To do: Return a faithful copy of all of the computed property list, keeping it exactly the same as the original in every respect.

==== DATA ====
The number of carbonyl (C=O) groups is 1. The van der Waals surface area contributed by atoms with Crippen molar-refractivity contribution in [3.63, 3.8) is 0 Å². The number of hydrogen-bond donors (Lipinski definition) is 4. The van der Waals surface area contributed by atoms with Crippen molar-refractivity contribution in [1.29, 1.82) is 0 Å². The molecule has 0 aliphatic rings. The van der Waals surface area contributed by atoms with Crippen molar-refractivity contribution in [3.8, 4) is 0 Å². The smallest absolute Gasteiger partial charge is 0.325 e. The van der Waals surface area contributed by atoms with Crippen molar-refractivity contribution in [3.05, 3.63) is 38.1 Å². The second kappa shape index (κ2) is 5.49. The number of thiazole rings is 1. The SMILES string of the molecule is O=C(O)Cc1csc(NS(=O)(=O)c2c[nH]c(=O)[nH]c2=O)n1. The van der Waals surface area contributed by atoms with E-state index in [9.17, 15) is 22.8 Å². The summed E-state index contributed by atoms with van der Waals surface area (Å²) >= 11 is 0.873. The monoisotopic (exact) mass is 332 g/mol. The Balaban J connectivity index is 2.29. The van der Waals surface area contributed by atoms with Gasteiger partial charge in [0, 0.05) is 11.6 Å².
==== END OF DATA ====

The number of carbonyl (C=O) groups is 1. The van der Waals surface area contributed by atoms with Crippen molar-refractivity contribution in [3.63, 3.8) is 0 Å². The number of hydrogen-bond donors (Lipinski definition) is 4. The van der Waals surface area contributed by atoms with Crippen molar-refractivity contribution in [1.29, 1.82) is 0 Å². The molecule has 0 aliphatic rings. The van der Waals surface area contributed by atoms with Crippen molar-refractivity contribution in [3.8, 4) is 0 Å². The smallest absolute Gasteiger partial charge is 0.325 e. The van der Waals surface area contributed by atoms with Crippen molar-refractivity contribution in [3.05, 3.63) is 38.1 Å². The second kappa shape index (κ2) is 5.49. The number of thiazole rings is 1. The SMILES string of the molecule is O=C(O)Cc1csc(NS(=O)(=O)c2c[nH]c(=O)[nH]c2=O)n1. The van der Waals surface area contributed by atoms with E-state index in [9.17, 15) is 22.8 Å². The summed E-state index contributed by atoms with van der Waals surface area (Å²) >= 11 is 0.873. The monoisotopic (exact) mass is 332 g/mol. The Balaban J connectivity index is 2.29. The van der Waals surface area contributed by atoms with Gasteiger partial charge in [0, 0.05) is 11.6 Å².